Out of the box

This letter appeared in the Jerusalem Post on 20 June, 2012:

Sir: I have a modest proposal for the Israeli Government that could kill two birds with one stone. Instead of the African immigrants settling in Tel Aviv, which is so grossly overcrowded that we don’t want more Jewish immigrants to settle there, why not instead settle the Africans on the West Bank. Israel has the legitimate right to build there and who could complain about allowing Black immigrants, most of whom are refugees fleeing war and poverty, from settling there. This way they could have their own communities, yet benefit Israel by being on the West Bank. Why would the Palestinians complain about this, they would be helping suffering humanity and most of the Africans are Muslims anyway. Why not have the UN support this, surely UNRWA could afford to do so from the billions of dollars it gets in aid, to provide some support for these African refugees. By thinking out of the box we could solve two problems in one go.  Sincerely, Jack Cohen, Netanya

I offer this idea as one that is “out of the box” and therefore not likely to be taken up by any Government agency of official. Here is another idea, instead of demolishing buildings built on private Arab land, why not offer them at a discounted price to Arab residents. This would build goodwill and compensate the owner of the land. It is considered illegal for Israel to build on private Arab land without agreement or payment. But, most of the land on the West Bank was government-controlled land during the British Mandate and passed to Israel when it became the sovereign (although some do not recognize that transfer). Therefore, Israel can build on the large tracts of government-owned land, where all the major settlements are located. The six buildings to be demolished in the Ulpana outpost, will be rebuilt at the adjacent settlement of Beit El and all the families will be relocated there. They have accepted this deal and no conflict is expected when they are required to move.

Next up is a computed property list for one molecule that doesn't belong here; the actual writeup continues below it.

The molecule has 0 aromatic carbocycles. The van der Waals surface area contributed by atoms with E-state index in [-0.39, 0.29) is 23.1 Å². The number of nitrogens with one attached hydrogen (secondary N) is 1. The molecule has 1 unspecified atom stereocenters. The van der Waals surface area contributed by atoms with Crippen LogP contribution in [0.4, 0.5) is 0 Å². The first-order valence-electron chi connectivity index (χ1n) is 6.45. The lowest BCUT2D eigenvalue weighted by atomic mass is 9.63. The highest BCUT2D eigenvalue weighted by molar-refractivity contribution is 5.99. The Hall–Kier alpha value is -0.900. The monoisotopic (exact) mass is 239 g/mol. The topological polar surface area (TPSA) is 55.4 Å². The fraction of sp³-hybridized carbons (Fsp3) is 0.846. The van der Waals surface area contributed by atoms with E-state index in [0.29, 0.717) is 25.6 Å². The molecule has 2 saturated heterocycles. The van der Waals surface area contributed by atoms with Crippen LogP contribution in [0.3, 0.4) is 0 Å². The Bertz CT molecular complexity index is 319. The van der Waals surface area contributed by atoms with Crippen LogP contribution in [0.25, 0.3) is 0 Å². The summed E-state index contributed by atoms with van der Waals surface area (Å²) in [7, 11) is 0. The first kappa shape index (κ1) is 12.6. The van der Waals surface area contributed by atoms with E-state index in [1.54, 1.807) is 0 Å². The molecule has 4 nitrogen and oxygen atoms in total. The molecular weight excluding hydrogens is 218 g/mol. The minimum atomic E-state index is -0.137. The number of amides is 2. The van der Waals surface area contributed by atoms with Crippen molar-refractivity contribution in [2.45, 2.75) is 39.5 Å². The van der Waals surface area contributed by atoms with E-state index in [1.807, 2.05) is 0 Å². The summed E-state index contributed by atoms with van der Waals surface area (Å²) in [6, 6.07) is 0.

Another idea is for Israel to subsidize the development of solar farms to produce electricity that can be fed into the national grid after local uses are satisfied. These solar farms will be needed to reduce dependence on imports of carbon dioxide-producing fuels such as coal and oil. There is no end of out-of-the-box ideas if one puts one’s mind to it.

About the Author
Jack Cohen was born in London and has a PhD in Chemistry from Cambridge University. He moved to the US and worked at the National Cancer Inst. and then Georgetown Medical School. In 1996, he Moved to Israel and became Chief Scientist of the Sheba Medical Center. He retired in 2001 and worked as a Visiting Professor at Hebrew University Medical School for 5 years.